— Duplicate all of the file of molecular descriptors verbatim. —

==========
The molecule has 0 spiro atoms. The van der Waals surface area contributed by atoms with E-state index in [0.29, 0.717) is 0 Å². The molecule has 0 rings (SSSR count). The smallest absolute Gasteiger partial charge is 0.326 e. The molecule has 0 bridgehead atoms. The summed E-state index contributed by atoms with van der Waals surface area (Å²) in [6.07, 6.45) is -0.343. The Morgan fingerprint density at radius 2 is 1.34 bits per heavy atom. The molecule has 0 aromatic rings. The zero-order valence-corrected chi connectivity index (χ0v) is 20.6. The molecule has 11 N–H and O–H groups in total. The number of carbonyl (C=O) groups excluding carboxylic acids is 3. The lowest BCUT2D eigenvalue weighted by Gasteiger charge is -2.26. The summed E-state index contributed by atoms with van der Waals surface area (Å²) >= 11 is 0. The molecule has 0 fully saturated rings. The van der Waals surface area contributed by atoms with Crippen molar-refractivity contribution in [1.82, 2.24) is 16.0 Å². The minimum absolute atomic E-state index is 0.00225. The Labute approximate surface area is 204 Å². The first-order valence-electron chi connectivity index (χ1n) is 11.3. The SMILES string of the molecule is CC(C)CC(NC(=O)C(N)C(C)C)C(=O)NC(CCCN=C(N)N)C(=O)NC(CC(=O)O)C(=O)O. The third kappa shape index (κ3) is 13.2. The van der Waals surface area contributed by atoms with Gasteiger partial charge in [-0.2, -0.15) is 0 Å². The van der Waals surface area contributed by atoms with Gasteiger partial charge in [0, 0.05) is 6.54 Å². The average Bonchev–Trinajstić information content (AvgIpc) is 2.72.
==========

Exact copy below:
The molecule has 0 spiro atoms. The van der Waals surface area contributed by atoms with E-state index in [0.29, 0.717) is 0 Å². The molecule has 0 rings (SSSR count). The smallest absolute Gasteiger partial charge is 0.326 e. The molecule has 0 bridgehead atoms. The summed E-state index contributed by atoms with van der Waals surface area (Å²) in [6.07, 6.45) is -0.343. The Morgan fingerprint density at radius 2 is 1.34 bits per heavy atom. The molecule has 0 aromatic rings. The zero-order valence-corrected chi connectivity index (χ0v) is 20.6. The molecule has 11 N–H and O–H groups in total. The number of carbonyl (C=O) groups excluding carboxylic acids is 3. The lowest BCUT2D eigenvalue weighted by Gasteiger charge is -2.26. The summed E-state index contributed by atoms with van der Waals surface area (Å²) >= 11 is 0. The molecule has 0 fully saturated rings. The van der Waals surface area contributed by atoms with Crippen molar-refractivity contribution in [1.82, 2.24) is 16.0 Å². The minimum absolute atomic E-state index is 0.00225. The Labute approximate surface area is 204 Å². The first-order valence-electron chi connectivity index (χ1n) is 11.3. The SMILES string of the molecule is CC(C)CC(NC(=O)C(N)C(C)C)C(=O)NC(CCCN=C(N)N)C(=O)NC(CC(=O)O)C(=O)O. The third kappa shape index (κ3) is 13.2. The van der Waals surface area contributed by atoms with Gasteiger partial charge in [-0.2, -0.15) is 0 Å². The van der Waals surface area contributed by atoms with Gasteiger partial charge in [0, 0.05) is 6.54 Å². The average Bonchev–Trinajstić information content (AvgIpc) is 2.72.